107 Lewis Marmot
ARCTOMYS LEWISII.--AUD. and BACH. [Marmota flaviventris] LEWIS'S MARMOT. [Yellow-bellied Marmot] PLATE CVII.--Males. A. Rufo-fulvus, pedibus albo-virgatis, cauda apice albo; magnitudine leporis sylvatici, forma a monacis.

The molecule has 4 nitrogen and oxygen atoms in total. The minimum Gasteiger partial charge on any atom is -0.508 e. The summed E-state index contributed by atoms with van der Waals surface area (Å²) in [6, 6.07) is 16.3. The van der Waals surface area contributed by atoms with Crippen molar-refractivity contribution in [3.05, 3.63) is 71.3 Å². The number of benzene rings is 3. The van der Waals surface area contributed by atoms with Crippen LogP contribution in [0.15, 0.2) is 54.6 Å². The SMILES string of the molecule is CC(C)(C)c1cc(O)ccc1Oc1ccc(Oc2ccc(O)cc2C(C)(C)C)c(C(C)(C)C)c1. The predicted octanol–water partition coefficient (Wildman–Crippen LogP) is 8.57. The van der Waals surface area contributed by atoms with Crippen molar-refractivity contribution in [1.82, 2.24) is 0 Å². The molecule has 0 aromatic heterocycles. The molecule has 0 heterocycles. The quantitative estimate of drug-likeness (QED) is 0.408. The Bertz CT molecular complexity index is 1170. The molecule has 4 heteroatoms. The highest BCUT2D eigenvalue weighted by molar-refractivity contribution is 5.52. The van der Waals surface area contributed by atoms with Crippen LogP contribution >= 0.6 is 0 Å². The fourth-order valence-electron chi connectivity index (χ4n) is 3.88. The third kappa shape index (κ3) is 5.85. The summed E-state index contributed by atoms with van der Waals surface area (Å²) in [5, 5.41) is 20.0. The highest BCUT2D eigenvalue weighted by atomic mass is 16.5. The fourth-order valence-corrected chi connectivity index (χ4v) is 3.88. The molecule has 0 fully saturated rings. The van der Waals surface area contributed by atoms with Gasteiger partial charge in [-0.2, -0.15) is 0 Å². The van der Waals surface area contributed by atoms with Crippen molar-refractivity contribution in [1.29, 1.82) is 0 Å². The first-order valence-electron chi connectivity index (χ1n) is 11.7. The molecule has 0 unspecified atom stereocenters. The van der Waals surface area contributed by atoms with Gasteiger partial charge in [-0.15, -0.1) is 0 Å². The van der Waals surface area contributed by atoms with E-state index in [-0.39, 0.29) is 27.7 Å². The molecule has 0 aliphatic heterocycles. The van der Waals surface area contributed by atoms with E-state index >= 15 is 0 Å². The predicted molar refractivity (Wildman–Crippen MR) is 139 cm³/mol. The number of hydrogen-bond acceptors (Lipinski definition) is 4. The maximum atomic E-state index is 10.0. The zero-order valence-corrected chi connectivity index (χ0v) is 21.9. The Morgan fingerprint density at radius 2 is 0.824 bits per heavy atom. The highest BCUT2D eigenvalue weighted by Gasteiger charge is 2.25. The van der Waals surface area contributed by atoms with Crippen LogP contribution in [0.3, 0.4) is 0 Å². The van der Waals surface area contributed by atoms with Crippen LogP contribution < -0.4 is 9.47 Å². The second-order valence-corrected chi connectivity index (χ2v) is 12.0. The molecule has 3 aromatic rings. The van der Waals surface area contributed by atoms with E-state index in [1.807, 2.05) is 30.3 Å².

CHARACTERS. Size of the grey rabbit; general shape of the head and body similar to that of A. monax; colour reddish-brown; feet barred with white; end of tail white. DESCRIPTION. Head, rather small; body, round and full; ears short, ovate, with somewhat acute points, thickly clothed with short hairs on both sides; whiskers long, extending beyond the ears; nose blunt, naked; eyes, of moderate size; teeth, rather smaller than those of the Maryland marmot; feet, short; nails, rather long and arched, the nail on the thumb being large and nearly the size of the others; tail short, round, not distichous, thickly clothed with hair to the end; the hair is of two kinds--a short, dense fur beneath, with longer and rigid hairs interspersed. COLOUR. Nose, black; incisors, yellowish-white; nails, black; the whole upper surface and the ears, reddish-brown; this colour is produced by the softer fur underneath being light yellowish-brown, and the longer hairs, at their extremities, blackish-brown. On the haunches the hairs are interspersed with black and yellowish-brown; feet and belly, light salmon-red; tail, from the root for half its length, reddish-brown, the other half to the tip soiled white; above the nose, edges of ears, and along the cheeks, pale reddish-buff. There is a white band across the toes, and another irregular one behind them; and an irregularly defined dark-brown line around the back of the head and lower part of the chin, marking the separation of the head from the throat and neck. DIMENSIONS. Feet. Inches. From nose to root of tail,. . . . . . 1 4 Tail (vertebrae),. . . . . . . . . 0 2 Tail (to end of hair), . . . . . . . 0 3 Point of nose to ear, . . . . . . . 0 2 Point of nose to eye, . . . . . . . 0 1 Heel to middle claw,. . . . . . . . 0 2 1/2 HABITS. From the form of this animal we may readily be convinced that it possesses the characteristics of the true Marmots. These animals are destitute of cheek-pouches; they burrow in the earth; live on grasses and grains; seldom climb trees, and when driven to them by a dog do not mount high, but cling to the bark, and descend as soon as the danger is over. As far as we have been able to ascertain, all the spermophiles or burrowing squirrels are gregarious, and live in communities usually numbering several hundreds, and often thousands. On the contrary, the Marmots, although the young remain with the mother until autumn, are found to live solitarily, or at most in single pairs. It was not our good fortune ever to have met with this species in a living state, hence we regret that we are unable to offer anything in regard to its peculiar habits. GEOGRAPHICAL DISTRIBUTION. We have no doubt this species, like the other Marmots, has an extensive geographical range, but coming from so distant a part of our country as Oregon, which has been so little explored by naturalists, we are obliged to make use of the vague term "shores of the Columbia river" as its habitat. GENERAL REMARKS. We have not felt at liberty to quote any authorities or add any synonymes for this species, inasmuch as we cannot find that any author has referred to it. The specimen from which our figure was made, and which we believe is the only one existing in any collection, was sent to the Zoological Society by the British fur-traders who are in the habit of annually carrying their peltry down the Columbia river to the Pacific. It is labelled in the museum of the Zoological Society, No. 461, page 48 Catalogue, Arctomys brachyura ? HARLAN. The history of the supposed species of HARLAN is the following: LEWIS and CLARK (Expedition, vol. ii. p. 173) describe an animal from the plains of the Columbia under the name of burrowing squirrel. No specimen was brought. HARLAN and RAFINESQUE in quick succession applied their several names to the species, the former styling it Arctomys brachyura and the latter Anisonyx brachyura. When the present specimen was received at the Museum, the name of A. brachyura was given to it, with a doubt. On turning to LEWIS and CLARK's descriptions, the only guides which any naturalists possess in reference to the species, we find that they refer to an animal whose whole contour resembles that of the squirrel, the thumbs being remarkably short and equipped with blunt nails, and the hair of the tail thickly inserted on the sides only, which gives it a flat appearance, whereas the animal of this article does not resemble a squirrel in its whole contour; its thumbs, instead of being remarkably short and equipped with blunt nails, have long nails nearly the length of those on the other toes, and the tail, instead of being flat with the hairs inserted on the sides, is quite round. It differs also so widely in several other particulars that we deem it unnecessary to institute a more minute comparison. We have little doubt that LEWIS and CLARK, who, although not scientific naturalists, had a remarkably correct knowledge of animals, and described them with great accuracy, had, in their account of the burrowing squirrel, reference to some species of spermophile--probably Spermophilus Townsendii, described in this volume--which certainly answers the description referred to much nearer than the species of this article.